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Unit information: Comparative European Politics in 2015/16

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Unit name Comparative European Politics
Unit code POLIM3026
Credit points 20
Level of study M/7
Teaching block(s) Teaching Block 2 (weeks 13 - 24)
Unit director Dr. Perez-Solorzano Borragan
Open unit status Not open




School/department School of Sociology, Politics and International Studies
Faculty Faculty of Social Sciences and Law

Description including Unit Aims

This unit provides an introduction to the political systems and political processes of European states. It is designed to address the key essential issues in the study of comparative European politics with reference to significant country cases that will help illustrate defining dynamics and trends. The unit is structured around institutions and actors allowing for an explicitly comparative approach. The unit begins by examining the purpose of comparison and the main concepts defining contemporary trends in European politics such as the role of the state, regime change and political cleavages. This is followed by a comparative analysis of political systems in Europe by focusing on the formal institutions of government such as the executives and parliaments, the role of political parties and civil society as mediators between citizens and decision-makers, the political activism of constitutional courts and the influence of the civil service. The final session will focus on the impact of the EU on national politics and governance.Aims:

The course will provide an introduction to the study of political institutions and processes in the member-states of the EU. In so doing it will allow students to develop a set of analytical tools, including simple models and quantitative measurements and to obtain a knowledge of the comparative method and its applications.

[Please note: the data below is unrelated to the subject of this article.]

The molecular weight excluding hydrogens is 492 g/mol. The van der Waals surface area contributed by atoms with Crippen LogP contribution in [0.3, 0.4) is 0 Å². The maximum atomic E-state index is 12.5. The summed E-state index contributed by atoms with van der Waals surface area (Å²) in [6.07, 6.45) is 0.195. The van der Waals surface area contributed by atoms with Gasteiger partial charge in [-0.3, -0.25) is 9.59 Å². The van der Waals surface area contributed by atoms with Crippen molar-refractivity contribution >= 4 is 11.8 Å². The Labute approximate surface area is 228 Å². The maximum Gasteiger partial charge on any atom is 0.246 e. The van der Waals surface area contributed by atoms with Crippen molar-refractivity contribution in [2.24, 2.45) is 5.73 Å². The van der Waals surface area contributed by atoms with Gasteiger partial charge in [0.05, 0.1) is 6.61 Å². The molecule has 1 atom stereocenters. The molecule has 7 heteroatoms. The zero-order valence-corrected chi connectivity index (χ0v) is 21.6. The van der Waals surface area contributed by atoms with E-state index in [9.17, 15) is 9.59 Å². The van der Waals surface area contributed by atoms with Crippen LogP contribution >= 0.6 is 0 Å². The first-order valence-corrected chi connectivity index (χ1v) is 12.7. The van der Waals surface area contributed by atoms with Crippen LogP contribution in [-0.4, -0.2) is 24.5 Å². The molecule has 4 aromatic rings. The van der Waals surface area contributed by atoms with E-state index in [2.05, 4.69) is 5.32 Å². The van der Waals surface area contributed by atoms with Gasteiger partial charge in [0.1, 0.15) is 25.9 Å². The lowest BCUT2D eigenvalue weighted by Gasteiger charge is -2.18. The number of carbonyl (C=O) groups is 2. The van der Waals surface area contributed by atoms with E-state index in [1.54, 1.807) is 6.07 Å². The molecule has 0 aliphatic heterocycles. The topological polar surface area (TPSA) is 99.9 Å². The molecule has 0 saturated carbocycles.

Intended Learning Outcomes

  • To provide a broad and detailed knowledge of the political institutions and processes in European countries.
  • To understand of the role of different institutional rules and strategies in the production of political outcomes.
  • To develop the capacity to apply the knowledge gained during the course to the analysis of specific countries, political situations and problems.

Teaching Information

Seminars: During the 2-hour seminar, a relevant topic will be introduced by the unit director. Student will be engaged in discussion through individual presentations and by addressing the proposed issues for debate through selected exercises such as group work.

Assessment Information

Formative assessment: seminar presentations supported by a handout. The seminar presentation supported by a handout provides formative assessment of (1) the student’s grasp of the substantive issues associated with this unit and (2) the student’s ability to engage with that substantive material in an articulate, concise and persuasive way both verbally and in written form. Summative assessment: an essay at least 3,500 words long and no longer than 4,000 words long. A candidate may not do an assessed essay on the same topic as a seminar presentation. The assessed essay provides summative assessment of (1) the student’s substantive grasp of issues covered by this unit; (2) the student’s ability to engage with those substantive issues in an articulate, persuasive and critical manner in written form; and (3) the student’s ability to engage with the relevant literature and achieve and appropriate degree of depth which is still concise.

Reading and References

• Bale, T. (2008) European Politics. A Comparative Introduction: Palgrave, Basingstoke (2nd edition) • Almond, G. A. et al (2010) European Politics Today: Longman, New York and London (4th Edition) • Caramani, D. (ed.) (2011) Comparative Politics: Oxford University Press, Oxford (2nd edition) • Hay, C. and Anand Menon (2007) European Politics: Oxford University Press, Oxford.